Remember Pokémon? Of course you do! Even if you weren’t born in the Pokemon heyday, if you’ve been on social media or had access to the internet in the past few weeks than you have seen the craze. Pokémon are everywhere. Even the last place that you would expect them…Holocaust museums.
Since its release on July 6, Pokémon Go has had millions of downloads. This re-creation of a childhood game counts on nostalgia to make kids from five all the way to 35 want to take part. This version differs from previous ones because it adds a virtual reality element to the game. Virtual Pokémon await users in physical locations, so in order to catch them, players have to walk around a lot. Numerous Pokémon are located in highly populated areas, such as at monuments and other large attractions.
But after a Pokémon sighting in Auschwitz, people began to get nervous. NY Mag commentator Brian Feldman noted “that the location of [these things] would appear in the game is not directly the fault of the developer, Niantic. The game uses location data gleaned from Google Maps, and Pokéstop locations are often imported from user suggestions made on a previous Niantic game, Ingress. Pokémon themselves are randomly distributed on the map: A developer didn’t say, ‘Let’s make sure there are some Pokémon at Auschwitz.’ On the other hand, it would be simple to restrict certain areas and prevent Pokémon from appearing in or around them.”
It seems strange that someone would even open the Pokémon Go app at such an emotionally charged place, but the Pokémon craze seems to defy all logic. Andrew Hollinger, the communications director of the Holocaust Museum in Washington, DC had this statement for Vox. “We feel playing Pokémon Go in a memorial dedicated to the victims of Nazism is inappropriate. We encourage visitors to use their phones to share and engage with Museum content while here. Technology can be an important learning tool, but this game falls outside of our educational and memorial mission. We are looking into how the Museum can be removed from it.”
The problem with the inappropriate placement of Pokémon and Pokéstops (places where users can add to their inventory) in Europe may solve itself, since the game only officially launched in the European market on July 13. So, the users noticing Pokémon and Pokéstops in Auschwitz may have been American travelers using the app. Pokéstops are meant to be placed at popular locations so that the most people possible can benefit from them. “Pokéstops and Gyms in Pokémon GO are found at publicly accessible places such as historical markers, public art installations, museums and monuments,” Pokémon Company and game developer Niantic said in a statement to Vox. So, it’s not actually surprising that the Pokémon would be found in these locations, because they are in fact “historical markers.” Pokémon have also been sighted at the 9/11 Memorial in New York City. But the problem stems deeper than just the inappropriate places where people are playing the game.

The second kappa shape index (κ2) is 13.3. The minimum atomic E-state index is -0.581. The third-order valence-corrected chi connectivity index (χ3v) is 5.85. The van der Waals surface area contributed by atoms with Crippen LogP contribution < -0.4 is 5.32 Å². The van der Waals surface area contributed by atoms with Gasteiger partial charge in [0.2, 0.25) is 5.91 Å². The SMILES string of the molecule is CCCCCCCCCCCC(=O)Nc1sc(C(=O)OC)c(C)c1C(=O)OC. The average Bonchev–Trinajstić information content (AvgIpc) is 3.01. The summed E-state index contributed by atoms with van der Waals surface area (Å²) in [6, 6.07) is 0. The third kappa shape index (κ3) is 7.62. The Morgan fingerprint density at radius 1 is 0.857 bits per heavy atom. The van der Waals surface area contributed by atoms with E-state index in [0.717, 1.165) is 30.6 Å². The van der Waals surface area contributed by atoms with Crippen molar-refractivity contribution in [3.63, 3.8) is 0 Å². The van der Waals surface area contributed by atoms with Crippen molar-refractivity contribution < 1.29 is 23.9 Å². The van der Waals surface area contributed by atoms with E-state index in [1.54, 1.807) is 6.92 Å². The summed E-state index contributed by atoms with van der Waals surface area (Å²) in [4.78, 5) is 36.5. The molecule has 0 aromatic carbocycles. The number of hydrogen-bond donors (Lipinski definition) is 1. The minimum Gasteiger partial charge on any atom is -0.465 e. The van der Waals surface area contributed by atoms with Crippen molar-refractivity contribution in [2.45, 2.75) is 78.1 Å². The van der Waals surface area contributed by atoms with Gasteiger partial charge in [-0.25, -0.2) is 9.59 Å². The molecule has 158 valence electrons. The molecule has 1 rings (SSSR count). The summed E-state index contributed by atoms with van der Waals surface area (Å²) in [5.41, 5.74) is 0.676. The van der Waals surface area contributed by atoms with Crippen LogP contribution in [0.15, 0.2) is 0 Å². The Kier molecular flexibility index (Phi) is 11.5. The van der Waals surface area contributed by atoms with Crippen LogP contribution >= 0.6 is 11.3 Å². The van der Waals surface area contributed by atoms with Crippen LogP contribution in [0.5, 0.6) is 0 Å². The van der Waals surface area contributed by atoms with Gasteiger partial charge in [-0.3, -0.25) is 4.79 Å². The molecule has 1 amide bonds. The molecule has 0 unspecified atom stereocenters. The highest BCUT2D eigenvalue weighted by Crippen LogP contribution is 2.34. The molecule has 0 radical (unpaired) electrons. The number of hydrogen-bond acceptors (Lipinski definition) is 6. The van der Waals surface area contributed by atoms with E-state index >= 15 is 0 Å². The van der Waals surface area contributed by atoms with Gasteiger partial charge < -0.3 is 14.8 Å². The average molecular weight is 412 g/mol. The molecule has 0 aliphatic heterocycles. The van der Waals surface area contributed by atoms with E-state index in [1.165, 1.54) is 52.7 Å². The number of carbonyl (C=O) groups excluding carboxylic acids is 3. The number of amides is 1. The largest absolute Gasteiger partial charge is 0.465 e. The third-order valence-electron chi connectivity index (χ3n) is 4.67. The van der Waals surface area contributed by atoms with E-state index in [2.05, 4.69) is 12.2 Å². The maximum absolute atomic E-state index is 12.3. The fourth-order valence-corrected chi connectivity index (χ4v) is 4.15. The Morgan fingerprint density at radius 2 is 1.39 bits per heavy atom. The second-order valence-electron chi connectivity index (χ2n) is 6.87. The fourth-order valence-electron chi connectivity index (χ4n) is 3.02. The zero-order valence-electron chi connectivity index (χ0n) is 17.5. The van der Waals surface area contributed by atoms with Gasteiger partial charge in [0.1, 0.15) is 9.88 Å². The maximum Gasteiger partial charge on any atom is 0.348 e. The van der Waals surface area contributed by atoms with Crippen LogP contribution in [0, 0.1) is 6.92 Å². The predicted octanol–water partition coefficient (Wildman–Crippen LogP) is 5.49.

The National Safety Council recently released this statement: “The National Safety Council urges pedestrians to exercise caution while playing the Pokémon Go augmented reality game, and the Council implores drivers to refrain from playing the game behind the wheel. Distraction is a well-documented threat to safety, both on foot and on our roads. Distracted walking has contributed to more than 11,000 injuries in the last decade[i]; distracted driving has killed thousands[ii]. Every single injury and death could have been prevented if pedestrians and drivers stayed alert and prioritized the task at hand.”